View Full Version : Finding if a point is in front or behind a plane

03-05-2014, 06:37 AM
The question is how to find, if specified point is behind a plane. And by plane I rather mean a point with a given direction.

Let's say the plane is a point A with direction dirA, and the point we want to check is B
My thoughts were to check if dot product of dirA and a vector, that represents the length from the "plane" to the point B. But the thing is that vector would need to be perpendicular to the plane, and I got no idea how to get that vector.

Is my concept right? If it is, how do I get the vector I need?

03-05-2014, 07:03 AM
The general prodecure would be this, as you already stated:

vec normalA;
vec AB = B - A;
double dot = dot(AB, normalA);
bool inFront = (dot > 0);

Of course you need the normal of the plane; with only one direction parameter of the plane, this task can't be solved. Which information do you have, or rather what do you mean by "point A with direction dirA"? A small sketch would be helpful and might answer the question to yourself ;)

03-05-2014, 07:48 AM
I actually tried doing it this way, but it didn't work.

Perhaps an explanation will be better than a picture :)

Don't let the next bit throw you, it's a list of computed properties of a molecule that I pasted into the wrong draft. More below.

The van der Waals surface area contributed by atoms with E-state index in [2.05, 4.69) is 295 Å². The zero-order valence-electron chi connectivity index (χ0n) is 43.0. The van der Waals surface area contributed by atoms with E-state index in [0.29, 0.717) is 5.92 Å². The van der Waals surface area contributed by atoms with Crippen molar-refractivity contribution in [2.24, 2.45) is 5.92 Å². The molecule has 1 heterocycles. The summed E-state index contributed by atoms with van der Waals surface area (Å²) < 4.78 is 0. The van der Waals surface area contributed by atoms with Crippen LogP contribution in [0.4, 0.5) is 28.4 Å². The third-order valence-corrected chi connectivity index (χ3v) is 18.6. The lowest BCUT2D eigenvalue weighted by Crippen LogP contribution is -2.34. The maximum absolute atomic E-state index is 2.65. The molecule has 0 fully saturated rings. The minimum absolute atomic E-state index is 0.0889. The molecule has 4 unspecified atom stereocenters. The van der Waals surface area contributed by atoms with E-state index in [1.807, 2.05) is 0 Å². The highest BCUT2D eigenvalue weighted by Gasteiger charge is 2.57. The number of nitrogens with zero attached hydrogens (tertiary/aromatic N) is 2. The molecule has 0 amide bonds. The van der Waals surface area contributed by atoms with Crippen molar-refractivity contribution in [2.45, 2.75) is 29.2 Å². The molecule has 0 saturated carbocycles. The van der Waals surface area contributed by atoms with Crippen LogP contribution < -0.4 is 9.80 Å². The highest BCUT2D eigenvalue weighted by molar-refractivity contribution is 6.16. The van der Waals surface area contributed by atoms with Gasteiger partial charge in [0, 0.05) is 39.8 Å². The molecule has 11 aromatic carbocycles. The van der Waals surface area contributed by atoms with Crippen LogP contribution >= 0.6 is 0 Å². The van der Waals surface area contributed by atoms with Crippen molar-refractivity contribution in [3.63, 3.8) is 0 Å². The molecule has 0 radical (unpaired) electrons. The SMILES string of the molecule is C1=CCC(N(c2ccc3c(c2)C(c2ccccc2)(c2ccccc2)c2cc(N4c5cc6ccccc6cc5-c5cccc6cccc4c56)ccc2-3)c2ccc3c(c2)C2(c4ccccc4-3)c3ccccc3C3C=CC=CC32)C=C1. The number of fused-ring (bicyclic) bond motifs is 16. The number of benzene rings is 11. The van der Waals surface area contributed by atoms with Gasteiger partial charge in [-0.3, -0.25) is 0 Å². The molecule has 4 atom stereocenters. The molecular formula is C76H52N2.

Try to imagine a a vertex with a normal. Then, imagine a plane that is perpendicular to that normal. Now my goal is to check if different point lies on the side that normals points at, or at the opposite one.

I think the error is in AB = B - A, since A is not perpendicular to B.
I imagine it like this. The picture itself is 2D, but it should work the same for 3D.


03-05-2014, 08:00 AM
A is not perpendicular to B... how can a point be perpendicular to another point? :D
What you've drawn is correct... if you have the normal, which is normalA in my formula, and have the points A and B, you have everything you need.
dot(normalA, AB) basically gives you a hint about the angle between the two vectors. If the vectors are perpendicular, i.e. if B lies in your plane, the dot product is 0.
It is >0 if the angle is <90 and <0 if the angle is >90. Maybe you could try to calculate it for test values to see if it is correct.

03-05-2014, 08:28 AM
I meant A as a plane :)

It actually works fine when I try with test values. I must did something wrong in the actual code.
Big thanks!